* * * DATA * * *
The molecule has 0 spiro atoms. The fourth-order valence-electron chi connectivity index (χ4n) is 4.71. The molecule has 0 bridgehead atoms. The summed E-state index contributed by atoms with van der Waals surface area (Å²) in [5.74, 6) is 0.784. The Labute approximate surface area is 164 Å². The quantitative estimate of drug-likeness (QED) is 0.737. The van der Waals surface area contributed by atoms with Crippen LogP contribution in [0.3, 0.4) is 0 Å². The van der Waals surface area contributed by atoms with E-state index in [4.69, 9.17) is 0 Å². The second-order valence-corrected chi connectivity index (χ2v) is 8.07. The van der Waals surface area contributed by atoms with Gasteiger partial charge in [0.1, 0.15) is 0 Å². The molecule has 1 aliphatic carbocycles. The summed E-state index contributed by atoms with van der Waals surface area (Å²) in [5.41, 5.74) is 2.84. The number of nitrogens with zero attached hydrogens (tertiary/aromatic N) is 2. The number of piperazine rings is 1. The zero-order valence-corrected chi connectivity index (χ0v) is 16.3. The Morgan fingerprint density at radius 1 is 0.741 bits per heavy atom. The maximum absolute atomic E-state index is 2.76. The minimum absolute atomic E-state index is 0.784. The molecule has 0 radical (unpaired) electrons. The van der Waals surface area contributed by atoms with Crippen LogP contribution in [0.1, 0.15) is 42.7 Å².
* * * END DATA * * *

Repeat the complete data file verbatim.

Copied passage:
The molecule has 0 spiro atoms. The fourth-order valence-electron chi connectivity index (χ4n) is 4.71. The molecule has 0 bridgehead atoms. The summed E-state index contributed by atoms with van der Waals surface area (Å²) in [5.74, 6) is 0.784. The Labute approximate surface area is 164 Å². The quantitative estimate of drug-likeness (QED) is 0.737. The van der Waals surface area contributed by atoms with Crippen LogP contribution in [0.3, 0.4) is 0 Å². The van der Waals surface area contributed by atoms with E-state index in [4.69, 9.17) is 0 Å². The second-order valence-corrected chi connectivity index (χ2v) is 8.07. The van der Waals surface area contributed by atoms with Gasteiger partial charge in [0.1, 0.15) is 0 Å². The molecule has 1 aliphatic carbocycles. The summed E-state index contributed by atoms with van der Waals surface area (Å²) in [5.41, 5.74) is 2.84. The number of nitrogens with zero attached hydrogens (tertiary/aromatic N) is 2. The number of piperazine rings is 1. The zero-order valence-corrected chi connectivity index (χ0v) is 16.3. The Morgan fingerprint density at radius 1 is 0.741 bits per heavy atom. The maximum absolute atomic E-state index is 2.76. The minimum absolute atomic E-state index is 0.784. The molecule has 0 radical (unpaired) electrons. The van der Waals surface area contributed by atoms with Crippen LogP contribution in [0.1, 0.15) is 42.7 Å².